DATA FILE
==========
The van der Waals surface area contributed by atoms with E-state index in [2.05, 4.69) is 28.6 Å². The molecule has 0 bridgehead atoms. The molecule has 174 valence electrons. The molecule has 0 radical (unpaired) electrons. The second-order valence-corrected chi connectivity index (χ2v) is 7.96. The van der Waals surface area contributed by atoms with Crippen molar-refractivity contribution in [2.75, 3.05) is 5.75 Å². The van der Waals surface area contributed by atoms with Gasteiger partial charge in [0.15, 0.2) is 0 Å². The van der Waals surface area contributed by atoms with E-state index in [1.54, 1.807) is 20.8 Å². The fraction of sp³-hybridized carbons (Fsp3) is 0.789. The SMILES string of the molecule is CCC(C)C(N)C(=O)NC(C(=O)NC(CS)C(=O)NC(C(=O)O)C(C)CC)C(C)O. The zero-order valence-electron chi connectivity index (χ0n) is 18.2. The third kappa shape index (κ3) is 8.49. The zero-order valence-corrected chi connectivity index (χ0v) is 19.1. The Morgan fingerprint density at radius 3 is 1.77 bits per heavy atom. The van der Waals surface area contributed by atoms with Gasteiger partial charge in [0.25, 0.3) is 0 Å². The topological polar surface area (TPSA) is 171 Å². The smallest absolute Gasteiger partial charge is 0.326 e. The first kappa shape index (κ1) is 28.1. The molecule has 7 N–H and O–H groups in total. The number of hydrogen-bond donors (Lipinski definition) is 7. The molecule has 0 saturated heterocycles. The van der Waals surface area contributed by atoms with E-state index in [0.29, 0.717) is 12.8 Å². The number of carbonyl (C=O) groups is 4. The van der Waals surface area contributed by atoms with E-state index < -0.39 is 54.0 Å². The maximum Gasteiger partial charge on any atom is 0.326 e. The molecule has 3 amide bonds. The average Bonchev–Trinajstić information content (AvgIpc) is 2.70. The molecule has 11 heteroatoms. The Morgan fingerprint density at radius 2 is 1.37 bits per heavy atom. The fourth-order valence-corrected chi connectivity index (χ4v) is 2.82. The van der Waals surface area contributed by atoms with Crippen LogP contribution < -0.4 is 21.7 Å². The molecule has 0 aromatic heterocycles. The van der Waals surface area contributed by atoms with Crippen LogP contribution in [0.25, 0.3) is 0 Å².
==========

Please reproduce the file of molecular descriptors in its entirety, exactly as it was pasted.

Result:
The van der Waals surface area contributed by atoms with E-state index in [2.05, 4.69) is 28.6 Å². The molecule has 0 bridgehead atoms. The molecule has 174 valence electrons. The molecule has 0 radical (unpaired) electrons. The second-order valence-corrected chi connectivity index (χ2v) is 7.96. The van der Waals surface area contributed by atoms with Crippen molar-refractivity contribution in [2.75, 3.05) is 5.75 Å². The van der Waals surface area contributed by atoms with Gasteiger partial charge in [0.15, 0.2) is 0 Å². The van der Waals surface area contributed by atoms with E-state index in [1.54, 1.807) is 20.8 Å². The fraction of sp³-hybridized carbons (Fsp3) is 0.789. The SMILES string of the molecule is CCC(C)C(N)C(=O)NC(C(=O)NC(CS)C(=O)NC(C(=O)O)C(C)CC)C(C)O. The zero-order valence-electron chi connectivity index (χ0n) is 18.2. The third kappa shape index (κ3) is 8.49. The zero-order valence-corrected chi connectivity index (χ0v) is 19.1. The Morgan fingerprint density at radius 3 is 1.77 bits per heavy atom. The van der Waals surface area contributed by atoms with Gasteiger partial charge in [0.25, 0.3) is 0 Å². The topological polar surface area (TPSA) is 171 Å². The smallest absolute Gasteiger partial charge is 0.326 e. The first kappa shape index (κ1) is 28.1. The molecule has 7 N–H and O–H groups in total. The number of hydrogen-bond donors (Lipinski definition) is 7. The molecule has 0 saturated heterocycles. The van der Waals surface area contributed by atoms with E-state index in [0.29, 0.717) is 12.8 Å². The number of carbonyl (C=O) groups is 4. The van der Waals surface area contributed by atoms with E-state index < -0.39 is 54.0 Å². The maximum Gasteiger partial charge on any atom is 0.326 e. The molecule has 3 amide bonds. The average Bonchev–Trinajstić information content (AvgIpc) is 2.70. The molecule has 11 heteroatoms. The Morgan fingerprint density at radius 2 is 1.37 bits per heavy atom. The fourth-order valence-corrected chi connectivity index (χ4v) is 2.82. The van der Waals surface area contributed by atoms with Crippen LogP contribution < -0.4 is 21.7 Å². The molecule has 0 aromatic heterocycles. The van der Waals surface area contributed by atoms with Crippen LogP contribution in [0.25, 0.3) is 0 Å².